As the leaves changed and the air turned crisp, Microsoft employees worldwide once again dedicated their time and skills to accelerating Alzheimer’s research through Stall Catchers. This year's impact was unsurpassed!
Throughout the month of October, an impressive 751 Microsoft employees participated in 15 hosted and 36 self-run Stall Catchers volunteering events - mini “catchathons”. Their commitment resulted in an astonishing 63,261 brain capillaries being analyzed in Stall Catchers - over 10,000 more than last year! This collective effort contributed 51.8 days of laboratory-equivalent analysis, making it possible to complete the analysis of the PLX dataset (learn more about this dataset below!).
A little friendly competition
The volunteer enthusiasm we witnessed was truly inspiring. Because each hosted event has its own unique Online Leaderboard we got to enjoy seeing the sense of camaraderie and friendly competition that emerged among the participants. From teams in the finance to legal department, to those in UX design and Health Futures, we got to appreciate the team cultures and individual personalities of each group we hosted. This was all made possible by the October Giving Champions, who took the initiative to spread the word and organize these events.
You can’t take the Microsoft out of the Volunteers ;)
The contributions of Microsoft volunteers went well beyond data analysis. They had some keen ideas and on how to enhance the Stall Catchers interface to improve user experience, ranging from user interface improvements to completely new features. This included streamlining the annotation process, optimizing navigation controls, and enhancing user engagement. HCI Director Pietro Michelucci quipped “we might have to add these folks to the payroll!”
The PLX dataset
The PLX dataset that volunteers contributed to is at the forefront of Alzheimer's research. Spearheaded by Lianne Trigiani at the Schaffer-Nishimura Lab, it focuses on the role of microglia in capillary stalling. This research could unravel new aspects of how hypertension and genetic factors like APoE4 influence Alzheimer's disease. By investigating the relationship between microglia activation and capillary stalling, we hope to uncover new intervention strategies for dementia prevention. We have an entire blog post about the PLX dataset here if you want to dig deeper!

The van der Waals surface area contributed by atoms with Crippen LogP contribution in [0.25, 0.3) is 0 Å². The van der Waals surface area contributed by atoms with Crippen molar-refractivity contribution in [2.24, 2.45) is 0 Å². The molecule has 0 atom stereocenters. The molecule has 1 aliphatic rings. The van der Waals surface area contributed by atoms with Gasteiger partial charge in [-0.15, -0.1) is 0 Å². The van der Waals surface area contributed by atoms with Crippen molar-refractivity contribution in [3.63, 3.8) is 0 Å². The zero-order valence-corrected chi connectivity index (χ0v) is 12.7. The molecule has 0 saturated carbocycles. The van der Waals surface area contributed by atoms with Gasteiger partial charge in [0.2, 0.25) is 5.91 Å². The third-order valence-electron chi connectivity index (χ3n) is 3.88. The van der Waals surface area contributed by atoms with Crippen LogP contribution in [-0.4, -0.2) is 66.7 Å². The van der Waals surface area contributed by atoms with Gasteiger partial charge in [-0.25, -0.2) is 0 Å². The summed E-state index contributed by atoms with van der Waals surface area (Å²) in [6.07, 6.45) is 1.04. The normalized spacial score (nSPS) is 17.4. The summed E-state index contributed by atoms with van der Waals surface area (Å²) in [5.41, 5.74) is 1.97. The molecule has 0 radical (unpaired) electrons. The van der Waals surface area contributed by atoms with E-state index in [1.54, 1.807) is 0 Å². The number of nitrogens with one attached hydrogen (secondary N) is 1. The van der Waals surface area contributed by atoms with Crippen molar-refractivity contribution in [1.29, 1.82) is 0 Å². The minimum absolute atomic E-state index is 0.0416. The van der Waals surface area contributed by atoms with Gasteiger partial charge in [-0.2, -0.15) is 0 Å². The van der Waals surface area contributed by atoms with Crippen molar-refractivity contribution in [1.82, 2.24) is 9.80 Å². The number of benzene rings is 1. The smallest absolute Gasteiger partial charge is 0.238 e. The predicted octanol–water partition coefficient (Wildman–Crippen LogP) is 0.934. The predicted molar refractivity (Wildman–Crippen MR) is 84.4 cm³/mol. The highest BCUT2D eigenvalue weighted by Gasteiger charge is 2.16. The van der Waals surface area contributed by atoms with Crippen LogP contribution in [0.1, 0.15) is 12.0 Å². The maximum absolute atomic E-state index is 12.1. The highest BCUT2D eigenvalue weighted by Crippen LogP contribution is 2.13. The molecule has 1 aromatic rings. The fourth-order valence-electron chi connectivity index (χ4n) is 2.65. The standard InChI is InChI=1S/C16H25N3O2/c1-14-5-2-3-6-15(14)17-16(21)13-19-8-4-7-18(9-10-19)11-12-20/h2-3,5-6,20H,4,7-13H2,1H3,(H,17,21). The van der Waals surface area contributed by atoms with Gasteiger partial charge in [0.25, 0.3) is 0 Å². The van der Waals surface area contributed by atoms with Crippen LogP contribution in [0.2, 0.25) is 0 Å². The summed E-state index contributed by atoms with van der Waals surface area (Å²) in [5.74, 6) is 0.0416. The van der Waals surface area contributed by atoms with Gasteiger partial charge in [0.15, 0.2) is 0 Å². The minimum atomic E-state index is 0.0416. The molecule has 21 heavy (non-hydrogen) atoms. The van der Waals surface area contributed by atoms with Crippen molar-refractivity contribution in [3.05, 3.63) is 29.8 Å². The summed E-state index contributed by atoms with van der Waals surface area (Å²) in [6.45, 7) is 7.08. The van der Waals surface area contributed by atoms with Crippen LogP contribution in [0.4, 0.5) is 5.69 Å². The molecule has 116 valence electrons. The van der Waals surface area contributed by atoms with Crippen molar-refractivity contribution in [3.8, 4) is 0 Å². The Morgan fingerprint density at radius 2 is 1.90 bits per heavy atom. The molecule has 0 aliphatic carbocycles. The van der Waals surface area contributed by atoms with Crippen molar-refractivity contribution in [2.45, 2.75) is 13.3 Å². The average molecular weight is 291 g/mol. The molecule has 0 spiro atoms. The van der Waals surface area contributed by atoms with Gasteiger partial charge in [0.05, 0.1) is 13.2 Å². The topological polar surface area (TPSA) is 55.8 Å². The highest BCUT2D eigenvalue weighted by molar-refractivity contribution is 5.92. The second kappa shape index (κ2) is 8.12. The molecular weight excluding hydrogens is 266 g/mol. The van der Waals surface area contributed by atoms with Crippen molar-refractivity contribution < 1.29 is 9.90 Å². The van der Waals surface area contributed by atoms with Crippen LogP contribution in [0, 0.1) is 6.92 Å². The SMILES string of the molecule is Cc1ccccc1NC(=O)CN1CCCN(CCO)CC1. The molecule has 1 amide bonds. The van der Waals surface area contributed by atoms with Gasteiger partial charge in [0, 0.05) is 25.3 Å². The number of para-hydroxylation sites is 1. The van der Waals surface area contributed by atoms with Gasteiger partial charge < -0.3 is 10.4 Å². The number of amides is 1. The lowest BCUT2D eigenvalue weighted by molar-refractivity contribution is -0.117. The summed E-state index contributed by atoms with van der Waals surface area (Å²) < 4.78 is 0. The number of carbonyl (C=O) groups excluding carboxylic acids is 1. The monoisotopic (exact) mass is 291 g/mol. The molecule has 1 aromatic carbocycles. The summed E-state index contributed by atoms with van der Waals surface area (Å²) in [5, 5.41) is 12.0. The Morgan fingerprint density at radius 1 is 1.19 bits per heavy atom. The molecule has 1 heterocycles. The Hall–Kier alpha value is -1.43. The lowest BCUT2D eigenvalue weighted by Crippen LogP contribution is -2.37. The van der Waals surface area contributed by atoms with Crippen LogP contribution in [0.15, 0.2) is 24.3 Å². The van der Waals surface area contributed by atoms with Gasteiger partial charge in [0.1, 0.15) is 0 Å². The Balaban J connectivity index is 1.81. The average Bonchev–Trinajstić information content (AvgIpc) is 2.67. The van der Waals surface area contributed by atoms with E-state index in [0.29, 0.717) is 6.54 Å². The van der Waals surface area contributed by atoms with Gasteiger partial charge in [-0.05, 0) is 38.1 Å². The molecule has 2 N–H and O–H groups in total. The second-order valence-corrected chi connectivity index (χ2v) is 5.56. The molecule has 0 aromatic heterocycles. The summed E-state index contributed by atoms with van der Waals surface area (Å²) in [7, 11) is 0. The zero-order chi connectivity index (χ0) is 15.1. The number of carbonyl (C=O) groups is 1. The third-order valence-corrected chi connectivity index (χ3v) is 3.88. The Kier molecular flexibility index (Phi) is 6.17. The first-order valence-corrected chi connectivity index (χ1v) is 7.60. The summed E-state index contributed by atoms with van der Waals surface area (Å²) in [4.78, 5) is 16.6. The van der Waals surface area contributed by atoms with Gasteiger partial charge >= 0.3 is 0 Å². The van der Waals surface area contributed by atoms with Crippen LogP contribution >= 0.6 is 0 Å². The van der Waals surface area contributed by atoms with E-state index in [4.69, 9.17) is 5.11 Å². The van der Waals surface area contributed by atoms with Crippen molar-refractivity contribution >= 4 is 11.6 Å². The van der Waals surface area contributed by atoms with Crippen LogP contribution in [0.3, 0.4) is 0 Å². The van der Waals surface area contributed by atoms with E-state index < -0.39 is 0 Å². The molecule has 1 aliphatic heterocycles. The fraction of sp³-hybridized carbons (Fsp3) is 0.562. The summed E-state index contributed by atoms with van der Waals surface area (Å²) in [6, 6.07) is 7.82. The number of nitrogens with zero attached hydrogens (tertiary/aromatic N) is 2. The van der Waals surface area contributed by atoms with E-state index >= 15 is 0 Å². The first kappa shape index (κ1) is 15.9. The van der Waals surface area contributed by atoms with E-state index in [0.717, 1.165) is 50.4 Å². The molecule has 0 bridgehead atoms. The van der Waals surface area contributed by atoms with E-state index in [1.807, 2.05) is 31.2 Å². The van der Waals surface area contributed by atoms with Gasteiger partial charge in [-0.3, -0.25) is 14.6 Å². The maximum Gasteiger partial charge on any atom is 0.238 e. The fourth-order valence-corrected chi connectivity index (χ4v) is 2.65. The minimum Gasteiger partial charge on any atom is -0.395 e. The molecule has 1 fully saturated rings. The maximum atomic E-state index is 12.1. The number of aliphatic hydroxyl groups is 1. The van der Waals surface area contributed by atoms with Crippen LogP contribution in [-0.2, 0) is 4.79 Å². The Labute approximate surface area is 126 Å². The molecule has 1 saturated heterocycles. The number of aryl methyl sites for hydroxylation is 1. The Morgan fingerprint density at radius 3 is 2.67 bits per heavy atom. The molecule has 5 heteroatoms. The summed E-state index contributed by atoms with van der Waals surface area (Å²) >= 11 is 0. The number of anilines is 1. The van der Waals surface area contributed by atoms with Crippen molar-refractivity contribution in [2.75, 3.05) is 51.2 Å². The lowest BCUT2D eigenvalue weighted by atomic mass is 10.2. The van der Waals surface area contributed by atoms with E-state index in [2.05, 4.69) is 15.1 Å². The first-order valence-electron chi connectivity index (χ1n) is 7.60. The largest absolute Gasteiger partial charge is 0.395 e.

Each team that participated in an October Giving catchathon is a member of the broader Microsoft Giving League, which has expanded to over 1,800 Microsoft catchers over the past three years. The tremendous contribution of each team this year highlighted the collaborative spirit and dedication of Microsoft employees and was instrumental to advancing Alzheimer’s research. You can see the top ten teams ranked by score below.
Expanding the scope - Beta Catchers Project
For Microsoft volunteers who were looking for a fresh challenge, we introduced Beta Catchers, a new citizen science project that involves crowd-analyzing digitized microscopic images of human brain tissue. Its aim is to shed light on Alzheimer’s prevalence disparities between Hispanics and non-Hispanic whites, opening new avenues in understanding this complex disease. Thanks to everyone who participated, we were able to double our pilot data, which is critical to assessing its analytic capabilities before we publicly launch it!
Looking ahead with optimism
We are so grateful to every Microsoft Giving champion and volunteer who participated in a Stall Catchers event this year. Your contributions, both in terms of data analysis and platform feedback, are invaluable. Moreover, the generous in-kind donations from Microsoft based on each volunteer’s participation helps us keep Stall Catchers operational so we can continue to enable the volunteer-based acceleration of Cornell’s groundbreaking Alzheimer’s research.
Your engagement is not just advancing science; it's paving the way for a future where we can better understand and combat Alzheimer's disease.